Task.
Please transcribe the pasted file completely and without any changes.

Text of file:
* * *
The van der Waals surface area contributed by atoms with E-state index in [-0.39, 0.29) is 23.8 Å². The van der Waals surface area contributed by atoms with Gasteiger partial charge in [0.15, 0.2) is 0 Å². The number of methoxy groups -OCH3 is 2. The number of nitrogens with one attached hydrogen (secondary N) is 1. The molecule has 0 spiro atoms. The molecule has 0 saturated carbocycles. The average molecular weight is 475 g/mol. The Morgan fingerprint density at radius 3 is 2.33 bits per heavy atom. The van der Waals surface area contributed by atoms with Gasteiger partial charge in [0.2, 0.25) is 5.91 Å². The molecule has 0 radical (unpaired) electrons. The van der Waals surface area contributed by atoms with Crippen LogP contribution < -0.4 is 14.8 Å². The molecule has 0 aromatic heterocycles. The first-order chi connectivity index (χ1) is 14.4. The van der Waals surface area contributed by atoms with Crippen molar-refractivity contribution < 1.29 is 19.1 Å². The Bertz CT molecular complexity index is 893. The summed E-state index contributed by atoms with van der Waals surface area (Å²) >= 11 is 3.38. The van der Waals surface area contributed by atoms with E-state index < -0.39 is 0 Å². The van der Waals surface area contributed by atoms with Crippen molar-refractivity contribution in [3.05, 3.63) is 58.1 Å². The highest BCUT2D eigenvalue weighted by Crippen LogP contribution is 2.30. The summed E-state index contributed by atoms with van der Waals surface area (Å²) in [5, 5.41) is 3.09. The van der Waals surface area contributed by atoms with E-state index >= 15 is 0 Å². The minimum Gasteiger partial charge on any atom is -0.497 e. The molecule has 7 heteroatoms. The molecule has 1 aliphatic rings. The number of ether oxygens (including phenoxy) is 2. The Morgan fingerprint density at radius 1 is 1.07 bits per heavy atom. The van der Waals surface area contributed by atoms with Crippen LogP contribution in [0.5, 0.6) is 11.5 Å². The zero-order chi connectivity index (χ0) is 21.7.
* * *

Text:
The van der Waals surface area contributed by atoms with E-state index in [-0.39, 0.29) is 23.8 Å². The van der Waals surface area contributed by atoms with Gasteiger partial charge in [0.15, 0.2) is 0 Å². The number of methoxy groups -OCH3 is 2. The number of nitrogens with one attached hydrogen (secondary N) is 1. The molecule has 0 spiro atoms. The molecule has 0 saturated carbocycles. The average molecular weight is 475 g/mol. The Morgan fingerprint density at radius 3 is 2.33 bits per heavy atom. The van der Waals surface area contributed by atoms with Gasteiger partial charge in [0.2, 0.25) is 5.91 Å². The molecule has 0 radical (unpaired) electrons. The van der Waals surface area contributed by atoms with Crippen LogP contribution < -0.4 is 14.8 Å². The molecule has 0 aromatic heterocycles. The first-order chi connectivity index (χ1) is 14.4. The van der Waals surface area contributed by atoms with Crippen molar-refractivity contribution < 1.29 is 19.1 Å². The Bertz CT molecular complexity index is 893. The summed E-state index contributed by atoms with van der Waals surface area (Å²) >= 11 is 3.38. The van der Waals surface area contributed by atoms with E-state index < -0.39 is 0 Å². The van der Waals surface area contributed by atoms with Crippen molar-refractivity contribution in [3.05, 3.63) is 58.1 Å². The highest BCUT2D eigenvalue weighted by Crippen LogP contribution is 2.30. The summed E-state index contributed by atoms with van der Waals surface area (Å²) in [5, 5.41) is 3.09. The van der Waals surface area contributed by atoms with E-state index >= 15 is 0 Å². The minimum Gasteiger partial charge on any atom is -0.497 e. The molecule has 7 heteroatoms. The molecule has 1 aliphatic rings. The number of ether oxygens (including phenoxy) is 2. The Morgan fingerprint density at radius 1 is 1.07 bits per heavy atom. The van der Waals surface area contributed by atoms with Crippen LogP contribution in [0.5, 0.6) is 11.5 Å². The zero-order chi connectivity index (χ0) is 21.7.